Choosing a car for a teen driver requires making tough financial decisions just as college bills loom on the horizon. The temptation, and often the necessity, is to buy an inexpensive older model. But going too cheap has trade-offs that could jeopardize the safety of your child. Consumer Reports recommends some reliable, safe wheels that wonÛªt crush the college fund in "10 great used cars for teens under $10,000."
"Automobile crashes are the leading cause of death for 14- to 18-year-olds," according to Consumer Reports. "And the fatal crash rate for teen drivers is three times as high, per mile driven, as for the rest of the population. That means you shouldnÛªt skimp on safety when choosing a used car for your young driver."
Consumer Reports identified a few critical features for your teenÛªs first car that will help keep him or her safe without depleting the college piggy bank. "One must: Be sure your kidÛªs car comes with electronic stability controlÛÓthe most effective safety advance in cars since the seat beltÛÓas well as side and curtain airbags."
"Other important considerations: Cars should handle well in our emergency maneuver test and have good stopping distances (measured on factory tires). ThereÛªs also the tricky middle ground of finding a car quick enough to get out of the way of trouble but not so fast as to get into it. All of the cars here meet those requirements."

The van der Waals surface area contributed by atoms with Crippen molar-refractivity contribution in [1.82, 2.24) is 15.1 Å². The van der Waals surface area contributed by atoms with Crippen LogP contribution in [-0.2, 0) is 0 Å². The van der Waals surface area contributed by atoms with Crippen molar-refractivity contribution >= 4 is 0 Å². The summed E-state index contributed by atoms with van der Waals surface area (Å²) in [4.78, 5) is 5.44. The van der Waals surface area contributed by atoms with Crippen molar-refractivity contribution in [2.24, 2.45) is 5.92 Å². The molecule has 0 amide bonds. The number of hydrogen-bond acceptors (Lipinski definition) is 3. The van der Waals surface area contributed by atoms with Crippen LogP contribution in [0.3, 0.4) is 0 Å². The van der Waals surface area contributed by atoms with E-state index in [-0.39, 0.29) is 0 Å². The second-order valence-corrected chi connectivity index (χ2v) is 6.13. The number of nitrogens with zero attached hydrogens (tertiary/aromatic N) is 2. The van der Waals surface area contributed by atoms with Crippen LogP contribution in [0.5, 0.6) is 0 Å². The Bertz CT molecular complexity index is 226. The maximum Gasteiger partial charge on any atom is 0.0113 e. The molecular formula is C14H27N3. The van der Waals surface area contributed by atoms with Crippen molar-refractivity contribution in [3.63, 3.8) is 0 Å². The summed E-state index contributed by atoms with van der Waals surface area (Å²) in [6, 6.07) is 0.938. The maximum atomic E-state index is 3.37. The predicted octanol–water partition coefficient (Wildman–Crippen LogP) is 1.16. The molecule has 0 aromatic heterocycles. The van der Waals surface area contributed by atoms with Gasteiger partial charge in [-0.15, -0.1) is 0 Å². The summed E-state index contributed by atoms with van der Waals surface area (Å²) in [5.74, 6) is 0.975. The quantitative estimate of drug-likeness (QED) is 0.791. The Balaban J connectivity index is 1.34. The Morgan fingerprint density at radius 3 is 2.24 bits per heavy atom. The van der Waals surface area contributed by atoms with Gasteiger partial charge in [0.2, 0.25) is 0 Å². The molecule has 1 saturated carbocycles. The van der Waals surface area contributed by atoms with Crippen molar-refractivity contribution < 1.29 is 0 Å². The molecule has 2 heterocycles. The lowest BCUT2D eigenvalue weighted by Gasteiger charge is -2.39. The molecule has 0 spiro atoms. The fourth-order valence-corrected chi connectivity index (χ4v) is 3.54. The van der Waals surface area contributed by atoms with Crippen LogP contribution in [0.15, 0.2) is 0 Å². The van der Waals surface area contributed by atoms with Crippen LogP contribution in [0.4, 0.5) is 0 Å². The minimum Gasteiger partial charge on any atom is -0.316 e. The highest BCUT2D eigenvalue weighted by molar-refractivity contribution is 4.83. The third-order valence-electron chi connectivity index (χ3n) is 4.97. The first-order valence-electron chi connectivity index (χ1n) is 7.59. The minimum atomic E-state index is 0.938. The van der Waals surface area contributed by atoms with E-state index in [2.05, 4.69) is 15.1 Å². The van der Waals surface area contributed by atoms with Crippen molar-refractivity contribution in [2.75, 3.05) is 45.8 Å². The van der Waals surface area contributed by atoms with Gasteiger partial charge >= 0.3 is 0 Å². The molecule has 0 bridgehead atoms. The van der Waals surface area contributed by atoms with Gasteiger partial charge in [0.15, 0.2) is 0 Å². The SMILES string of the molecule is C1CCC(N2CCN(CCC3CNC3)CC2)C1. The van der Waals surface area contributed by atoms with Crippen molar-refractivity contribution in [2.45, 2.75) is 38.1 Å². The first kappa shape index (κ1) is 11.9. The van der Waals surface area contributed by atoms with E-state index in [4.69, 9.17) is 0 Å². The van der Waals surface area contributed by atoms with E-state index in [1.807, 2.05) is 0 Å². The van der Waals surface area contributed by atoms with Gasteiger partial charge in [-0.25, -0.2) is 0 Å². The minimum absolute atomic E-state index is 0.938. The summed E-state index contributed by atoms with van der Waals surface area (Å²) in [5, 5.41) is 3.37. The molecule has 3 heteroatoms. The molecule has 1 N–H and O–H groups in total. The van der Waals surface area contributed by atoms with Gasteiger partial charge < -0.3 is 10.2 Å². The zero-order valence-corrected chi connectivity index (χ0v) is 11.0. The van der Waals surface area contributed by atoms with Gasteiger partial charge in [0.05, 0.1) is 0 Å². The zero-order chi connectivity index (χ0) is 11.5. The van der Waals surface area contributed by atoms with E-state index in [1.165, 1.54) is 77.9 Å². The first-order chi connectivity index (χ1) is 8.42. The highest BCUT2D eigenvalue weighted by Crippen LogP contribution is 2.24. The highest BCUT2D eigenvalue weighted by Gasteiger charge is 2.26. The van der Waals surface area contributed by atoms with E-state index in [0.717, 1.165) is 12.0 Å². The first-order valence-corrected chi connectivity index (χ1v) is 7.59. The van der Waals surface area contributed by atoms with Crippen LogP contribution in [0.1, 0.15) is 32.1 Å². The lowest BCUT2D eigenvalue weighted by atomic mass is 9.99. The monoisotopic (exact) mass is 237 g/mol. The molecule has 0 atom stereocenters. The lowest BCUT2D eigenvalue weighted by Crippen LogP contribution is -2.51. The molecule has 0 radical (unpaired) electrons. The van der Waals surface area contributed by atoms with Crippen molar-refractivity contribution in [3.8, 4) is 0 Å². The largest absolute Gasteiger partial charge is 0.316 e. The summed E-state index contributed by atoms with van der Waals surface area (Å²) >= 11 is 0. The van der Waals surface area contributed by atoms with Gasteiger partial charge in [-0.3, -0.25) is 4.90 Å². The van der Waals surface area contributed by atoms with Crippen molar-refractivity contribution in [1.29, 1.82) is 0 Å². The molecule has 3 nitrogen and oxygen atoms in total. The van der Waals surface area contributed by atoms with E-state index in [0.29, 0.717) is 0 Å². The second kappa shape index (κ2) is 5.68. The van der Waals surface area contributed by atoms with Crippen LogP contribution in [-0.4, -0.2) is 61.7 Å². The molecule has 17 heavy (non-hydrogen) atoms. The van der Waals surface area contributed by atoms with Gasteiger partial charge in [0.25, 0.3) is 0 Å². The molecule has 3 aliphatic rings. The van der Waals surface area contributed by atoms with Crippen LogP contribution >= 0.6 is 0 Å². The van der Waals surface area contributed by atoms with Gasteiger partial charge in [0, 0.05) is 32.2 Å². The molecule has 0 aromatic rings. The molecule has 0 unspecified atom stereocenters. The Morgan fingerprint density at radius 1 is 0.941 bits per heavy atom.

Consumer Reports says weight and size play a crucial role in safety. "But we believe teens should drive sedans and not SUVs because SUVsÛª higher center of gravity tends to make them less stable and because they encourage bringing a gaggle of distracting friends along for the ride."
"Phoning while drivingÛÓeven hands-freeÛÓis something we strongly discourage among teens. However, emergencies arise. So this list calls out cars that feature Bluetooth connectivity to reduce distraction."
Check out the top 10 affordable suggestions for a teen's first car:
- Chevy Malibu
- Ford Focus
- Ford Fusion
- Hyundai Sonata
- Kia Soul
- Mazda3 i
- Mazda6 i
- Toyota RAV4
- Volkswagen Jetta
- Volkswagen Rabbit/Golf
While parents are on the hunt for their teen's first car, your advertisers should be promoting drivers ed programs and instruction services. It only makes sense to connect this audience with auto dealers, and AudienceSCAN can help you do it. 46% of Driving Instruction Buyers live in city, urban or metropolitan areas. 40% primarily use iPhones. These parents are 57% more likely than average to be on Instagram, so try ads there. 21.5% used mobile devices to watch videos from local television websites or apps, so advertising there can be promising too. Instruction shoppers are 65% more likely than average to take action based on ads they get in their sponsored search results.
AudienceSCAN data is available as part of a subscription to AdMall for Agencies. Media companies can access AudienceSCAN data through the Audience Intelligence Reports inåÊAdMall.